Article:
Finding My Truth Among the Trees and Birds

by Diana DeVaul

Since the age of five, I have pretended to be something I am not.


My current age of 44 years found me knee to knee with my cherished friend, Mary Lou, in Kripalu’s Main Hall, facing my fear of being different. The vast ceiling helped offset the packed atmosphere as my fellow Radical Acceptance warriors found their positions with their chosen partners. After two days and series of presence-filled meditations and breakout groups led by Tara Brach, I was feeling more than ready for the closing practice. 

All we had to do was face our partner and, as they guided us with gentle questioning, state out loud what we love.

What could be easier?

I have so much love in my life, and I trusted Mary Lou with my truth. All I had to do was speak.

The words were there, but some remained lodged in my throat. I sensed a battle within as the walls of my chest slammed over my heart. Whenever my thoughts edged closer to certain beliefs, shame would well up and coat my words in a stickiness that warned of danger.

Saying what I loved out loud could, once and for all, acknowledge that I do not belong.

To help me cope, I started with the easy things. The things that were deemed acceptable to the world. 

Mary Lou, my husband, my two sons, and my two dogs topped the list. After that, I froze. 

In my unexamined perception, the next things on my list are associated with the core of my “not belonging.” Here they are, in no particular order:

My love of trees and the special relationship I have with all I encounter. 

Birdsong. It never ceases to amaze me how every bird I hear warbles the exact signature of my soul at every turn.

Standing lakeside, not knowing where I begin and the water ends.

Seeing a flower and feeling an ache of recognition as its beauty speaks to my most mystical, hidden no-self.

I am most at ease with creatures and beings anchored in the present moment.

Nature and animals are my sanctuary as I continue to release layers of self-identity. Animals especially have a way of seeing through my exterior and, as Tara states so beautifully, straight to the “gold within me.”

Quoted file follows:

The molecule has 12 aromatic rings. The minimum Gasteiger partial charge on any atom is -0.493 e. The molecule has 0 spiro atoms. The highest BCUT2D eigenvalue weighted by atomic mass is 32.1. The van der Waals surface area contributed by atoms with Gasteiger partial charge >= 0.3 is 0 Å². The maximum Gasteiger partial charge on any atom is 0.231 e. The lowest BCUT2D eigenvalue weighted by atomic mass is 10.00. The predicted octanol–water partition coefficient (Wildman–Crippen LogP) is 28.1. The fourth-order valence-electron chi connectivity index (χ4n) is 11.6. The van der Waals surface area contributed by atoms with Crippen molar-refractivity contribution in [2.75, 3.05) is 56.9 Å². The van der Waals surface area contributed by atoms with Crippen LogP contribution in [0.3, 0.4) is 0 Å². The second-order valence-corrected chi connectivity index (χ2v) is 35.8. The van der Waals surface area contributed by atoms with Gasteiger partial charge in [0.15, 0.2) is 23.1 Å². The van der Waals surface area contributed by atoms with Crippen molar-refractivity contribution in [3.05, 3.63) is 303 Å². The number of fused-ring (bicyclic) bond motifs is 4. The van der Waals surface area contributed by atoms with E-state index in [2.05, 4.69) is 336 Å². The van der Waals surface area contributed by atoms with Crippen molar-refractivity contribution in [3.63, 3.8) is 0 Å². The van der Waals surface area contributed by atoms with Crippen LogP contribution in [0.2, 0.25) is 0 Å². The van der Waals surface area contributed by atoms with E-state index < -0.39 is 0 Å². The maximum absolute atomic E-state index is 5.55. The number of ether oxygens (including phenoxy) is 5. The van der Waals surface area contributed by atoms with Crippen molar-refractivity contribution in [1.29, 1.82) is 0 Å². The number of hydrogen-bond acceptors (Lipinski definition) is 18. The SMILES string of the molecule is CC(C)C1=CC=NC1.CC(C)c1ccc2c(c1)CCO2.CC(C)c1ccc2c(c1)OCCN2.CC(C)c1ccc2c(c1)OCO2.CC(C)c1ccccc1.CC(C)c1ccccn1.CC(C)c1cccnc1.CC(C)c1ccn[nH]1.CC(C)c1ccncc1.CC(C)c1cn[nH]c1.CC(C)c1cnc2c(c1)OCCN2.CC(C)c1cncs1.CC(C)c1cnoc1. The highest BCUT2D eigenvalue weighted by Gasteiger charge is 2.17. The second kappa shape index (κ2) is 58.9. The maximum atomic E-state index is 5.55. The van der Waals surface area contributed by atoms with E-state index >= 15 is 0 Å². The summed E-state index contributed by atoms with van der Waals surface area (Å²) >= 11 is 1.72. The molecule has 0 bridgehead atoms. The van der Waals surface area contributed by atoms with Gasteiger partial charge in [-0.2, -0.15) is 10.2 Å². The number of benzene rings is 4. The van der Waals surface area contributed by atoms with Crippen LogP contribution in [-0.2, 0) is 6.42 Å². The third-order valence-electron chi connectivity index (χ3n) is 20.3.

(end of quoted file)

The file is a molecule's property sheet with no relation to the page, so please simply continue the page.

It is true: I am not “normal.” I am a mystic. I am a seeker. I am someone who feels more spirit than human. I walk among the trees as my true home where Oneness is not questioned but rather felt and known. Where I am known.

Outdoors, Oneness is all there is.

With the help of teachers, authors, and retreats, I have more compassion for myself in this story of being different. It is okay if I feel shame for my quirks, for this is part of the human experience. As long as I access self-kindness to soften the edges of despair, I can learn to balance the light and the dark I hold within. I do not get it right every time, but there is valor in the trying. 

What no longer serves me is silence. 

It is not okay to keep my truth buried inside. As I acknowledge what is real for me, this is where acceptance rises up to meet me.

I do belong. I have always belonged. Nature has been patiently waiting for me to realize this.

Home is wherever our hearts feel the most free.

So, for today, I will open my door, step outside, and let the sun kiss my face.  I will nod silent greetings to all the trees and tip my hat to the birds as they sing joy up to the sky and back again. 

Today, I rejoice.

Diana DeVaul is a wife, mother, and freelance writer. She uses her writing to help guide us all into greater self-awareness and love. Connect with her at

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